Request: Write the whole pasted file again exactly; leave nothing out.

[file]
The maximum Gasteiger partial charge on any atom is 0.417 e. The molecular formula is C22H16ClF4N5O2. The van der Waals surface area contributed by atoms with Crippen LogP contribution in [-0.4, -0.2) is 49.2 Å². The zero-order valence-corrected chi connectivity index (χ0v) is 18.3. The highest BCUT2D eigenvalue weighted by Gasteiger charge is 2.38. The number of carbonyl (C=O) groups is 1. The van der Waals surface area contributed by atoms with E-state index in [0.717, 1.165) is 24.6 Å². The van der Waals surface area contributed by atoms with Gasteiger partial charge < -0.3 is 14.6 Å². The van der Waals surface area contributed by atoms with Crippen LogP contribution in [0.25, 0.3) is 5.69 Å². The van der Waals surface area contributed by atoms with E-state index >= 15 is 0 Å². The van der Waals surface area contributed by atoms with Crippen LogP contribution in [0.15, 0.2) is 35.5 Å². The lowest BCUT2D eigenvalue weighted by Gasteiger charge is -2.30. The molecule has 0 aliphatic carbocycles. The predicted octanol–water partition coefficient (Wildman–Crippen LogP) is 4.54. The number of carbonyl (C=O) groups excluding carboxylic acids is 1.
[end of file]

The maximum Gasteiger partial charge on any atom is 0.417 e. The molecular formula is C22H16ClF4N5O2. The van der Waals surface area contributed by atoms with Crippen LogP contribution in [-0.4, -0.2) is 49.2 Å². The zero-order valence-corrected chi connectivity index (χ0v) is 18.3. The highest BCUT2D eigenvalue weighted by Gasteiger charge is 2.38. The number of carbonyl (C=O) groups is 1. The van der Waals surface area contributed by atoms with E-state index in [0.717, 1.165) is 24.6 Å². The van der Waals surface area contributed by atoms with Gasteiger partial charge < -0.3 is 14.6 Å². The van der Waals surface area contributed by atoms with Crippen LogP contribution in [0.25, 0.3) is 5.69 Å². The van der Waals surface area contributed by atoms with E-state index >= 15 is 0 Å². The van der Waals surface area contributed by atoms with Crippen LogP contribution in [0.15, 0.2) is 35.5 Å². The lowest BCUT2D eigenvalue weighted by Gasteiger charge is -2.30. The molecule has 0 aliphatic carbocycles. The predicted octanol–water partition coefficient (Wildman–Crippen LogP) is 4.54. The number of carbonyl (C=O) groups excluding carboxylic acids is 1.